Modern methods of detecting tuberculosis are either very slow (growing Mycobacterium tuberculosis in blood agar) or are not particularly specific or sensitive. Researchers from Harvard Medical School and Massachusetts General Hospital are now working on a portable device that can count acid-fast staining bacteria in a sample with only about a dozen of bacterial organisms. The system uses magnetic nanoparticles to attach to the bacteria and a tiny MR sensor to then detect the coupled pairs.
MIT Technology Review, that first reported about the technology, explains:
The Harvard detector can find very small loads of bacteria. It’s a miniaturized version of a nuclear magnetic resonance imager, a very sensitive but typically large and expensive device used for clinical and chemical applications such as brain imaging and determining protein structures. The size and expense of typical nuclear magnetic resonance imagers is dictated by the need for a strong magnet. Weissleder’s group simplified the instrument into a portable, one-pound device with disposable parts by compromising on signal quality and by placing the sample chamber right inside the radio-frequency coils. “When you’re measuring bacteria, you don’t need high resolution–you just need to pick up one pattern,” says Lee [Hakho Lee, instructor at Mass General].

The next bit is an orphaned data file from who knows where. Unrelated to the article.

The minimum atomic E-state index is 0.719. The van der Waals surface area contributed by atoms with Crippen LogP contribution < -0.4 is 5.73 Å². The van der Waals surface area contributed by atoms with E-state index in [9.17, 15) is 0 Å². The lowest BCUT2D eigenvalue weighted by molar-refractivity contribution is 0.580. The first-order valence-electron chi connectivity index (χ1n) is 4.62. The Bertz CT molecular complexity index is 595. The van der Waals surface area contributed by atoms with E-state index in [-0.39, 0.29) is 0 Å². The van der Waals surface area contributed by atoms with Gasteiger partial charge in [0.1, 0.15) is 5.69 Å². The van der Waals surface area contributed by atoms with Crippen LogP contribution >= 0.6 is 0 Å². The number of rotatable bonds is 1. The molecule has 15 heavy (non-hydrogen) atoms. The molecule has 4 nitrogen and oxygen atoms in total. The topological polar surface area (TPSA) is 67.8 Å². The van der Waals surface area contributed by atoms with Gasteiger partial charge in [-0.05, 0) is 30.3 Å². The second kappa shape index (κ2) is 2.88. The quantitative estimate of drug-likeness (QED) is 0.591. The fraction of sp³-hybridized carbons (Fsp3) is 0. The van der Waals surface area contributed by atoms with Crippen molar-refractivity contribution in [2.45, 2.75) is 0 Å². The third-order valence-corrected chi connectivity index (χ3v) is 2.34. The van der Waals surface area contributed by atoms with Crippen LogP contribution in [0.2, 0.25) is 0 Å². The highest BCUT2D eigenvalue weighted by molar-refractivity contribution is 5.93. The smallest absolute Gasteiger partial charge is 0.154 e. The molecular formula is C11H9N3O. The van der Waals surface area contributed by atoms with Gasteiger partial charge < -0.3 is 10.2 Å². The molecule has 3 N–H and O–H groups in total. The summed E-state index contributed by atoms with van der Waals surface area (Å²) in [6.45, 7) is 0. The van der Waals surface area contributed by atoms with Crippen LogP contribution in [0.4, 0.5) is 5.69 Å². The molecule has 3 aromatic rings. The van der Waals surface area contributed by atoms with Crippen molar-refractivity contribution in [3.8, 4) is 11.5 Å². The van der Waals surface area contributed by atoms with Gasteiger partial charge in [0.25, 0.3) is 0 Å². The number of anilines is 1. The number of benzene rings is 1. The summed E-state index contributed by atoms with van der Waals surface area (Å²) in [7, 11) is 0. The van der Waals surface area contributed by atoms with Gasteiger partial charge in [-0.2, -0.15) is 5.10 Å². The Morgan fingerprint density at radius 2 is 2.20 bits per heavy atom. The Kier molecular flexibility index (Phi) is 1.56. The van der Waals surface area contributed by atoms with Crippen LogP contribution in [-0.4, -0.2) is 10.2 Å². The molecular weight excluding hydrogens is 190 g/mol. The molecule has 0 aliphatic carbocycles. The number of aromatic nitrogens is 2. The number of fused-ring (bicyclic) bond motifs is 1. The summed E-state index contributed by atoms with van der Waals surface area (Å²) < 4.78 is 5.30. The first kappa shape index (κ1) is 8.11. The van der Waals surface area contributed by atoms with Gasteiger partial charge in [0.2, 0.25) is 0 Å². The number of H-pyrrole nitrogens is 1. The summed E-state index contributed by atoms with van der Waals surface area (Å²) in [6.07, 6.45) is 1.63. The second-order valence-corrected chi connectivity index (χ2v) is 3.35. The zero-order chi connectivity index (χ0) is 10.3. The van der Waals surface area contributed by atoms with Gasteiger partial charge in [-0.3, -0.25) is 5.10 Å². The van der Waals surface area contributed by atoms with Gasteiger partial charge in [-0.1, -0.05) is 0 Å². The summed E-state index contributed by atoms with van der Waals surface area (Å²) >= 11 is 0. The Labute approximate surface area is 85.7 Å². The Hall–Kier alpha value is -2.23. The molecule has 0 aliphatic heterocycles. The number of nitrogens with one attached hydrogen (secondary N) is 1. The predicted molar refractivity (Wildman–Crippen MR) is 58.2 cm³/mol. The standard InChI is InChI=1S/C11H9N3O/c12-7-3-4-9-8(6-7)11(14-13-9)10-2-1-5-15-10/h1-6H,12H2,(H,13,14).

As proof of principle, Weissleder and Lee demonstrated they could detect a bacterium very similar to tuberculosis in sputum samples. First, the viscous sample must be liquefied. Then it’s mixed with a solution of cannonball-shaped iron nanoparticles coated in antibodies that stick to the bacteria. The sample is loaded onto the detector, which uses microfluidics to force the sample through a channel fitted with a screen that traps bacteria and washes free any nanoparticles that didn’t meet a target. This channel is surrounded by a metal coil that pulses the trapped bacteria with radio-frequency waves under the influence of a magnet. This causes the iron nanoparticles to emit a magnetic signal, in turn affecting the protons in the surrounding water molecules. The Harvard device picks up on these changes, whose magnitude and duration are directly proportional to the number of labeled bacteria in the sample.
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